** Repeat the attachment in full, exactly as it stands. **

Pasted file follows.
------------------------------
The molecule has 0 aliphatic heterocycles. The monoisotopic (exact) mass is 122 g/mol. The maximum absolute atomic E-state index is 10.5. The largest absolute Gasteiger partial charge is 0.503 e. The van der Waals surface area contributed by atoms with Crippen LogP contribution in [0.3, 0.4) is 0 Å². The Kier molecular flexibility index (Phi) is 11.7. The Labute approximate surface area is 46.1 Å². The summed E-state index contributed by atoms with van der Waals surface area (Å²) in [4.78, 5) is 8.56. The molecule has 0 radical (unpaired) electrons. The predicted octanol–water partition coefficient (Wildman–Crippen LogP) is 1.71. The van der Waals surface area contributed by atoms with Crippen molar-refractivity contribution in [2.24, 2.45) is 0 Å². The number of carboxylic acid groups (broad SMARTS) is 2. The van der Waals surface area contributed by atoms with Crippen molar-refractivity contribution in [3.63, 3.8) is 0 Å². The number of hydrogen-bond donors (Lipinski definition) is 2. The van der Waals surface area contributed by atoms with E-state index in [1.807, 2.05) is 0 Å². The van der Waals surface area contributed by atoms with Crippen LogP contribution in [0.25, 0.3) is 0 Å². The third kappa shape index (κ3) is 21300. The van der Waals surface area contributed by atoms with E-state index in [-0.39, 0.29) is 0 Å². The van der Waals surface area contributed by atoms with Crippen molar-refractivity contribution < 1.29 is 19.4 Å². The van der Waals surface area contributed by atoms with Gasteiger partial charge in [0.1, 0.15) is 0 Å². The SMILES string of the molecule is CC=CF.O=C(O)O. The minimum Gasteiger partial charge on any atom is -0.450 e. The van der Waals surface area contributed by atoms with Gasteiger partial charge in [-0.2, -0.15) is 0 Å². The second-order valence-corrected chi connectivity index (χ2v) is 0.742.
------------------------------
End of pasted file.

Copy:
The molecule has 0 aliphatic heterocycles. The monoisotopic (exact) mass is 122 g/mol. The maximum absolute atomic E-state index is 10.5. The largest absolute Gasteiger partial charge is 0.503 e. The van der Waals surface area contributed by atoms with Crippen LogP contribution in [0.3, 0.4) is 0 Å². The Kier molecular flexibility index (Phi) is 11.7. The Labute approximate surface area is 46.1 Å². The summed E-state index contributed by atoms with van der Waals surface area (Å²) in [4.78, 5) is 8.56. The molecule has 0 radical (unpaired) electrons. The predicted octanol–water partition coefficient (Wildman–Crippen LogP) is 1.71. The van der Waals surface area contributed by atoms with Crippen molar-refractivity contribution in [2.24, 2.45) is 0 Å². The number of carboxylic acid groups (broad SMARTS) is 2. The van der Waals surface area contributed by atoms with Crippen molar-refractivity contribution in [3.63, 3.8) is 0 Å². The number of hydrogen-bond donors (Lipinski definition) is 2. The van der Waals surface area contributed by atoms with E-state index in [1.807, 2.05) is 0 Å². The van der Waals surface area contributed by atoms with Crippen LogP contribution in [0.25, 0.3) is 0 Å². The third kappa shape index (κ3) is 21300. The van der Waals surface area contributed by atoms with E-state index in [-0.39, 0.29) is 0 Å². The van der Waals surface area contributed by atoms with Crippen molar-refractivity contribution < 1.29 is 19.4 Å². The van der Waals surface area contributed by atoms with Gasteiger partial charge in [0.1, 0.15) is 0 Å². The SMILES string of the molecule is CC=CF.O=C(O)O. The minimum Gasteiger partial charge on any atom is -0.450 e. The van der Waals surface area contributed by atoms with Gasteiger partial charge in [-0.2, -0.15) is 0 Å². The second-order valence-corrected chi connectivity index (χ2v) is 0.742.